“so I sent messengers to them with this reply: “I am carrying on a great project and cannot go down. Why should the work stop while I leave it and go down to you?” (Nehemiah 6:3)
Andy Stanley has a great summary of this verse in his book, Visioneering. When it comes to God’s vision for your family or career, Stanley reminds readers of this phrase: “I’m doing a good work and I cannot come down from my wall.”
So, let me do my part to remind you: Don’t come down from your wall…especially not for naysayers.
Secondly, time is of the essence when it comes to the calling God has placed on the church. There is limited time. Jesus is coming soon. We must be about the matters of the church, because after all the local church matters.
Listen, there are a lot of things that you could give your time, talents, and treasures to. There are a lot of things that you could give your life to, but there is nothing like the local church. As Bill Hybels says, it is the hope of the world. Therefore, we as leaders should strive to create a culture of sustained urgency within our church.
The question then of course is, do we really believe that what we do matters? If we do, maybe just maybe, there should be a little more pep in our step.
The challenge is sustaining urgency over time by creating a culture within the church where our focus is on the most important matters of the church.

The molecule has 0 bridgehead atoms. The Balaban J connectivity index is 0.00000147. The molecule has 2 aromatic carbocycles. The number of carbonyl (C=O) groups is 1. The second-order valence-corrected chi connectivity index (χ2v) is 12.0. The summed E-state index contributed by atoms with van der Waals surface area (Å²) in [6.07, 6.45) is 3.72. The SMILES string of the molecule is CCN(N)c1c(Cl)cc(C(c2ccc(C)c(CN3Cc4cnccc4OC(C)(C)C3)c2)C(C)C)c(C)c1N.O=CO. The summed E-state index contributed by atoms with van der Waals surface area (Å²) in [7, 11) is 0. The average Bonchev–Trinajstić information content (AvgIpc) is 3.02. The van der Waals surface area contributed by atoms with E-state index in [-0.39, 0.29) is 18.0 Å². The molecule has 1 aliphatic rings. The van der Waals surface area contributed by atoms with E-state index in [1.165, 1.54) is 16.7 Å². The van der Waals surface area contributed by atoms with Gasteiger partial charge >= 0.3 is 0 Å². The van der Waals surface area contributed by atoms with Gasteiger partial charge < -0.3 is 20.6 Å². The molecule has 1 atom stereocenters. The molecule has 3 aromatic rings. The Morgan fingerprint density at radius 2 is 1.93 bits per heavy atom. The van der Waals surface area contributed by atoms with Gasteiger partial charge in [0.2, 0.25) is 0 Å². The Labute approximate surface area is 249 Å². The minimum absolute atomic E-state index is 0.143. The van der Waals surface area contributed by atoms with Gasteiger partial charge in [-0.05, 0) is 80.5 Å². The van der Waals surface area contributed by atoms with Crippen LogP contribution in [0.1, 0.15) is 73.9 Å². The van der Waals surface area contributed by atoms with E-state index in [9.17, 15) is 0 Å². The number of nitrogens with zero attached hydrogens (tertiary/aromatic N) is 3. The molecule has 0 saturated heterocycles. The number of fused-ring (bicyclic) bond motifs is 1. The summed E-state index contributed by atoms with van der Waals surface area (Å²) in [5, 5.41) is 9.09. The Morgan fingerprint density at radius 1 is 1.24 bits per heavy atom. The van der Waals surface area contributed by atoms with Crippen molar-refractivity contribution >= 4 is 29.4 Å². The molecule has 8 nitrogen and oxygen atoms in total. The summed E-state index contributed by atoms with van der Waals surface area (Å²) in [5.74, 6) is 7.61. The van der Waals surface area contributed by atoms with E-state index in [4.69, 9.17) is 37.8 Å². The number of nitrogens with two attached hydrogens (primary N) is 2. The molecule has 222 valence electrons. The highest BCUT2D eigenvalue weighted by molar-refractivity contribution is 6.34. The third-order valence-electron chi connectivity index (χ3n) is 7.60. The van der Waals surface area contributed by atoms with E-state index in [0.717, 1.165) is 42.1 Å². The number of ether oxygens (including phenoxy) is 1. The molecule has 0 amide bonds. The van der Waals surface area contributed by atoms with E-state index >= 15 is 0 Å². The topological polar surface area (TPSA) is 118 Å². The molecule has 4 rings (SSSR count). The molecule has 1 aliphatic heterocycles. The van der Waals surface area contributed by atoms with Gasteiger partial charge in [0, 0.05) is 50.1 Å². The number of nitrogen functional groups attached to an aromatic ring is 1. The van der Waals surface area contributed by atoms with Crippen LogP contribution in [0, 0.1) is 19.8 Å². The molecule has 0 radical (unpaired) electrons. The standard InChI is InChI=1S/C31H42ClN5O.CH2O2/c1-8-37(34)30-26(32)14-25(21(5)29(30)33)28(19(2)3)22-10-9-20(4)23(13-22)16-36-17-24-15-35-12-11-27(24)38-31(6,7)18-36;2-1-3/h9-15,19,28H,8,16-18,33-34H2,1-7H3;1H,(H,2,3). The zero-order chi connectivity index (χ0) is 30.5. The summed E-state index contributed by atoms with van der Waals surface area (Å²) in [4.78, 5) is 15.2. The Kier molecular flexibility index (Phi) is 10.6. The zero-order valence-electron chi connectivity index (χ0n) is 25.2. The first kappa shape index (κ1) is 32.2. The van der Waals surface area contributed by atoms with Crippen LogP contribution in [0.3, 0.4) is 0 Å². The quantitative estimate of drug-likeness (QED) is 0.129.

Don’t confuse activity with productivity. There’s a lot of things vying for our attention and time. Just because you’re busy doing ministry doesn’t always mean you are focused on the most important things. Again, don’t confuse activity with productivity–They are different.
Activity on trivial matters is the norm in the church. Bake sales. Color of the carpet. Where to put the coffee. And much more. These are trivial matters. If we are not careful, our attention can easily be swayed towards these matters of the church. The result is we become complacent about the things that really do matter. Unfortunately, too often complacency is the default in churches today.
So bottom line, here’s what you need to do: Wake up. Stretch for higher goals. Reach for higher ground. Strive for healthy urgency on the most important things:
- Reading God’s Word
- Seeking God through prayer
- Cultivating a spirit of discipleship in the church
- Developing leaders
- Equipping the saints
Are these the areas where you spend most of your time and attention? After all, these are the things that God uses to build His church. See, when we keep the main thing the main thing, and when we have a heightened sense of urgency towards those main things, we are well on our way to creating a healthy change within the church.
Questions to consider:
What projects/to dos have you’ve considered doing but for whatever reason have put on the back burner?
(Either commit to do them or check them off the list (if you feel the urge to check them off, they were probably not that urgent to begin with.)
What are you doing that is “busy” work but not necessarily “productive” work? (make a stop doing list)
How could you limit your focus to what matters most?
For a good read, I would recommend checking out John P. Kotter’s book, A Sense of Urgency.